Government must tackle rates of gambling addiction which is a 'crisis waiting to happen', according to a Yorkshire MP

The Government must tackle the disproportionate rates of gambling addiction in the region, which is costing lives and is a “crisis waiting to happen” among children, a Yorkshire MP has said.

Tracy Brabin, MP for Batley and Spen and Labour’s West Yorkshire mayoral candidate, said the Government needed to take “urgent action” to stop a generation of young people becoming gambling addicts.

Ms Brabin praised the specialist NHS Northern Gambling Clinic, which is based in Leeds, but said more must be done, especially to protect children from the harms of gambling.

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She highlighted figures from the Gambling Commission which showed that 450,000 children in Britain are gambling regularly.

She said: “This is an absolute crisis waiting to happen when they get to be teenagers with responsibilities and income.

“It's really important that we tackle this now.

“As a parent of two girls who are now young women, drugs and drinking are the things that parents are worried about. But actually, gambling is potentially a greater risk for our children.”

Ms Brabin, who has spoken in Parliament about a constituent who took their own life as a result of gambling addiction, praised the bravery of the people who have told the Yorkshire Post about their own addiction, as well as campaigners in the region who have lost family members though suicide due to gambling problems.

She said: “It's important that we keep a weather eye on this and that Covid doesn't become our number one public health emergency when actually, there will be many more coming down the line because we haven't looked in that direction.”

Yorkshire has higher than average rates of gambling addiction - 0.8 per cent of people in the region have a gambling problem, compared with a national average 0.7 per cent.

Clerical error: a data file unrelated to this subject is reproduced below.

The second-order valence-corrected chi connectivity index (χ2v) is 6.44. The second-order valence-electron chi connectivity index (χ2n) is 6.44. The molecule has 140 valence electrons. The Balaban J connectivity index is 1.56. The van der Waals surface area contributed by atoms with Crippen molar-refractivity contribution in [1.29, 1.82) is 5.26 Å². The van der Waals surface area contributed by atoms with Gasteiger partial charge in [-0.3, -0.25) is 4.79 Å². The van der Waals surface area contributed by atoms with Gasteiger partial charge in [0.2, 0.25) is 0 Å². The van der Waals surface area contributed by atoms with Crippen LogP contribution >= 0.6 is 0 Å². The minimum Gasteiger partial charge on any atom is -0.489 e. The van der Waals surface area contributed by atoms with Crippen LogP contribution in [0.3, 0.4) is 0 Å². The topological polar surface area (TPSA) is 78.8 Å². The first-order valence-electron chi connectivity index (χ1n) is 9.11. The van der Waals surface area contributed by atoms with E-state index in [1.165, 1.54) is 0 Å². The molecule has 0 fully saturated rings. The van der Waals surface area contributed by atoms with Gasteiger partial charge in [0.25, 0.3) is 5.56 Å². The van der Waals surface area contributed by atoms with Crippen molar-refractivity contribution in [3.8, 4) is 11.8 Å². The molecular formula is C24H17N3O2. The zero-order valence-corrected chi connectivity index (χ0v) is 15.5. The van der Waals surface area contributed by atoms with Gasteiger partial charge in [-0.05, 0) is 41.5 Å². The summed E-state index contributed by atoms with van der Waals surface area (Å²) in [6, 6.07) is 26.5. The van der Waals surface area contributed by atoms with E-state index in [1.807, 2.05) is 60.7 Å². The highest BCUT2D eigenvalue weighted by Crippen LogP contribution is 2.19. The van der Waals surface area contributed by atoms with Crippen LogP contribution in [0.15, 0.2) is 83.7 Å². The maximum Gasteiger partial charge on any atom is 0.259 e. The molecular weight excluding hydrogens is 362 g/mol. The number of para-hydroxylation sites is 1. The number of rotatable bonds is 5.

Statistically, it is a bigger problem than alcohol or drug addiction.

Charities have told the Yorkshire Post they are treating people in the region for more severe gambling problems mixed with mental health issues, and warn that levels are expected to rise.

The Government is currently consulting on reforms to gambling laws to help tackle the proliferation of addiction.

The UK has some of the most relaxed laws on gambling in the world, following the liberalisation of laws brought by the Gambling Act 2005, which are seen as no longer fit for purpose due to the rise in gambling websites in the last 15 years.

Michael Dugher, chief executive of the Betting and Gaming Council said the industry welcomed reform, as long as it did not drive gambling underground.

He said: “For millions of people, it is a carefree leisure activity, and they do so perfectly safely and perfectly responsibly. But we recognise, as do the Government, as do campaigners and others that there is a small group of people who can have a problem with this, and in some cases it can be very, very severe.

“What we're saying is you've got to get the regulation right because what we don't want is to drive customers away from safer gambling on the regulated high standard sites to the illegal black market offshore companies.”

Speaking at the launch of the Gambling Act review, Secretary of State for Digital, Culture, Media and Sport, Oliver Dowden, said: “This comprehensive review will ensure we are tackling problem gambling in all its forms to protect children and vulnerable people. It will also help those who enjoy placing a bet to do so safely."